NEW YORK: MIT engineers have developed new antimicrobial peptides, which can combat bacteria causing respiratory and other infections, based on a naturally occurring peptide produced by a South American wasp. The venom of insects such as wasps and bees is full of compounds that can kill bacteria. Unfortunately, many of these compounds are also toxic to humans, making it impossible to use them as antibiotic drugs.
The scientists are now creating yet more variants of the peptide, hoping to produce one that will be just as safe and effective, but at lower doses. They also believe that their findings could be used to develop new antibiotics from other naturally-occurring antimicrobial peptides.
Not be dissuaded, an MIT team recently analyzed the venom from the South American Polybia Paulista wasp. The scientists found that one of the bacteria-killing peptides within that venom was only 12 amino acids long, suggesting that it would be relatively easy to manipulate within the lab.
Be on their findings, the researchers produced a few dozen more particularly effective variants, then tested how toxic they were to human embryonic kidney cells grown in a glass dish. Those that weren’t toxic were subsequently tested on mice infected with Pseudomonas aeruginosa bacteria, which frequently causes respiratory and urinary tract infections. While several of the variants reduced the infection, one of them (given at a high dose) eradicated it completely within four days.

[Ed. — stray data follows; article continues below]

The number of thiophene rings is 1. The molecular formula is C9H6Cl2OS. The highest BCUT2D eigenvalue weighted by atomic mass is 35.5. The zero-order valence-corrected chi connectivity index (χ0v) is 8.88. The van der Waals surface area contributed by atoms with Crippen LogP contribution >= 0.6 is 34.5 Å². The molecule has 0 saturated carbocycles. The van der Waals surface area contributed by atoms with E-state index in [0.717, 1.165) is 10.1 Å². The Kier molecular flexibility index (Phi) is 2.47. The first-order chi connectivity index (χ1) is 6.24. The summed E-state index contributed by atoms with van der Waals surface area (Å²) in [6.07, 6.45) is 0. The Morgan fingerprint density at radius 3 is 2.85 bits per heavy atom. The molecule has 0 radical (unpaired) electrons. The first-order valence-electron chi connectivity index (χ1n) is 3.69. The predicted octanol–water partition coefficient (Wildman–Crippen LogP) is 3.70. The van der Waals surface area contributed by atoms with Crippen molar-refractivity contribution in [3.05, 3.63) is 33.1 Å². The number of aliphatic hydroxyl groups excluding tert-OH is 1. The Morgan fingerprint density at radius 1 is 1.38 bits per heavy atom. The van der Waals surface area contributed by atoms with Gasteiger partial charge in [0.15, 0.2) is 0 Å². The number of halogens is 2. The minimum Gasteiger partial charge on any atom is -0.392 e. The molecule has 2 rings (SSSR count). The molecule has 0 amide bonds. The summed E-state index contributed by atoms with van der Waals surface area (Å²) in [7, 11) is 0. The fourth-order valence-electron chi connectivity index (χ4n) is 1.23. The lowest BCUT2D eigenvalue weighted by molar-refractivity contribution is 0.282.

To measure the peptides’ toxicity, the researchers exposed them to human embryonic kidney cells grown in a lab dish. In mice infected with Pseudomonas aeruginosa, the team found that several of the peptides could reduce the infection and could eliminate it completely.
As part of their immune defenses, many organisms, including humans, produce peptides that can kill bacteria. To help fight the emergence of antibiotic-resistant bacteria, many scientists have been trying to adapt these peptides as potential new drugs.
In the first phase of their study, the researchers created a few dozen variants of the original peptide and then measured how those changes affected the peptides’ helical structure and their hydrophobicity, which also helps to determine how well the peptides interact with membranes. They then tested these peptides against seven strains of bacteria and two of fungus, making it possible to correlate their structure and physicochemical properties with their antimicrobial potency.
Based on the structure-function relationships they identified, the researchers then designed another few dozen peptides for further testing. They were able to identify optimal percentages of hydrophobic amino acids and positively charged amino acids, and they also identified a cluster of amino acids where any changes would impair the overall function of the molecule.